Eleanor, Janet, and the gang are on break. So where might The Good Place fans go to get their fix of weirdness, religious whimsy, and ethical debate? Try Netflix’s Nobody’s Looking (A.K.A. Ninguém Tá Olhando), a Brazilian comedy that follows a band of misfits through a brave new world of right and wrong.
The series centers around Uli (Victor Lamoglia), a newly born Angelus who is learning the ropes of his vocation. Forget your concepts of angels as darling cherubs or strapping men with rippling muscles and mighty wings. Angelus are guardian angels crossed with the awkwardness, pettiness, and fashion sense of The Office’s onscreen staff. Each day, they are randomly assigned a new human to guard, and there are strict rules. Do not appear to humans. Do not intervene to protect humans who are not under your designated care. And never enter the chief’s office. If an Angelus breaks these rules, they will be punished, which means being forced to watch one movie for all eternity: City of Angels. You know, the one where Nicolas Cage is an angel who falls in love with human Meg Ryan? That one.
Turns out, that’s not so much a condemnation of City of Angels, as an insight into how Angelus view humans. In the movie, Cage becomes human to be with his mortal match, and to the winged guardians of this series that sounds like absolute hell. Well, all except for Uli. Wide-eyed and endlessly curious, he’s fascinated by the world of humans, whether he’s walking unseen through a basketball game, eavesdropping on a back-alley veterinarian/drug dealer, or crushing hard on an outspoken whirlwind of a woman. Naturally, he begins to question the wisdom of the rules, and breaks them one by one. To his surprise, there are no immediate repercussions, no fire and brimstone, no Cage and Ryan. And so, he and his closest co-workers—the reluctant Chun (Danilo de Moura) and jaded Greta (JÃºlia Rabello)—begin to wonder: Is nobody watching?
Adding whimsy to this religious premise is a daffy design. The offices are water-stained factories in sepia, soiled yellow, and hospital scrub green. The Angelus are uniformed to look like a rigidly conservative congregation, all wearing dark slacks, white short-sleeved button-down shirts, a bright red necktie, and sporting comically ginger hair. The Angelus come in every size, shape, age, and gender. But whatever the style or texture of their hair, it’s the same Archie Andrews orange. On their backs rest a tiny, ornamental pair of wings, so when they do appear to humans they are quite a sight to behold, just not an awe-inspiring one.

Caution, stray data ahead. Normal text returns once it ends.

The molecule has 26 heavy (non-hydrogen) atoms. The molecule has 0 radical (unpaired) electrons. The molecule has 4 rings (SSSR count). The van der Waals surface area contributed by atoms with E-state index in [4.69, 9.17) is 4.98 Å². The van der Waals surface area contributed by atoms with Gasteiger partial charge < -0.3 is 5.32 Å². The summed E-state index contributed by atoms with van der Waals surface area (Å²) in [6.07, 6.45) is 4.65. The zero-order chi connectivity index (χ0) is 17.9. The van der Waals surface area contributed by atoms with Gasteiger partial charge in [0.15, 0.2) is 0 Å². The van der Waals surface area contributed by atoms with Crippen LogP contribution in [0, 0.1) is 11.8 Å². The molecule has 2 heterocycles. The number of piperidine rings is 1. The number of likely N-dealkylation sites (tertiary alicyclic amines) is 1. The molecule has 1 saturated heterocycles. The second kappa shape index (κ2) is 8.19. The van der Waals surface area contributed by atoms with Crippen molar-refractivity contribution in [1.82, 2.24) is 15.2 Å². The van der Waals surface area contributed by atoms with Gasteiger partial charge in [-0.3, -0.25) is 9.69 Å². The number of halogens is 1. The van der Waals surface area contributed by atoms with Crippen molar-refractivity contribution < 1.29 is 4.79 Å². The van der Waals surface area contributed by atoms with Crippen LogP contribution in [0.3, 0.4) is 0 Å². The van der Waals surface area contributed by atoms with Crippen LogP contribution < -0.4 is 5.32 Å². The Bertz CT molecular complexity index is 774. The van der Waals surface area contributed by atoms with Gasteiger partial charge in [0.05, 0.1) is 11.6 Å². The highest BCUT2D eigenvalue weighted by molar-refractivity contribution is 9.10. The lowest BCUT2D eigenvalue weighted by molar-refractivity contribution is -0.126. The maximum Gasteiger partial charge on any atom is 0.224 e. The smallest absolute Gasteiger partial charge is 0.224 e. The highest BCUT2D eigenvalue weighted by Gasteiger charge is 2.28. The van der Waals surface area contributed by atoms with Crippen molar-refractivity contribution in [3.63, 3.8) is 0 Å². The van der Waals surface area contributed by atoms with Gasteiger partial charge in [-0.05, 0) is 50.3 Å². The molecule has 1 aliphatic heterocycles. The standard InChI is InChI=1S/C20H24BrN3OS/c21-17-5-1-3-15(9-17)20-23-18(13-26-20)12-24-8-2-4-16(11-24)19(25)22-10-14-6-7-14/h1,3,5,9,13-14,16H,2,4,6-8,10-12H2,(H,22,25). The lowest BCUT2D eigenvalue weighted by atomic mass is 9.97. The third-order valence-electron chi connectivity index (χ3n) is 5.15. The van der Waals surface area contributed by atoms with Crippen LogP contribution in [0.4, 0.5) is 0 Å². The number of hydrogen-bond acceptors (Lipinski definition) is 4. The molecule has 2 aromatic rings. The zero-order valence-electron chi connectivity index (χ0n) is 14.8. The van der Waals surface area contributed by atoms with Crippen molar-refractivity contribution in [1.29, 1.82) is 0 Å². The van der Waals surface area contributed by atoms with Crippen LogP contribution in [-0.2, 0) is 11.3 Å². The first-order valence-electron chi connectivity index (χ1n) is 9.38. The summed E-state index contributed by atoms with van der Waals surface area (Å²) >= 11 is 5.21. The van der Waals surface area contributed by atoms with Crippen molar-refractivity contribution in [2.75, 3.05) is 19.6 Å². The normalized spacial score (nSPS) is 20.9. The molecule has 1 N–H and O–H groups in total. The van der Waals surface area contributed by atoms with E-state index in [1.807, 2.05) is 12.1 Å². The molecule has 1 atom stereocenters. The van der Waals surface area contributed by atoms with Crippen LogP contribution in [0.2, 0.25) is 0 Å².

Over the course of 8 episodes, Uli and his friends tangle with the lives of several Brazilians, including the aforementioned whirlwind, her broken-hearted ex, a carefree cancer-patient, and a bi-curious married couple. As such, Nobody’s Looking tackles topics ranging from finding purpose to sex, trust, biphobia, and mortality. The Angelus test their boundaries and encourage the humans to do the same. There’ll be frank talk, nudity, and soap opera worthy monologues dealing in romance and regret. However, even in its darkest corners, a zippy tone and jaunty cast keep things on the lighter side. For instance, a suicidal mission gets a jolt thanks to some slapstick and a ludicrous pair of leopard-print pants.
Blending elements of afterlife mythos and philosophical debate with a zany and adult sense of humor, Nobody’s Looking feels like it fits into the quirky but satisfying section of shows that include Dead Like Me, Crazy Head, and The Good Place. If you’re in the mood for something silly yet thought-provoking, strange yet heartfelt, check out it out.
Nobody’s Looking is now on Netflix.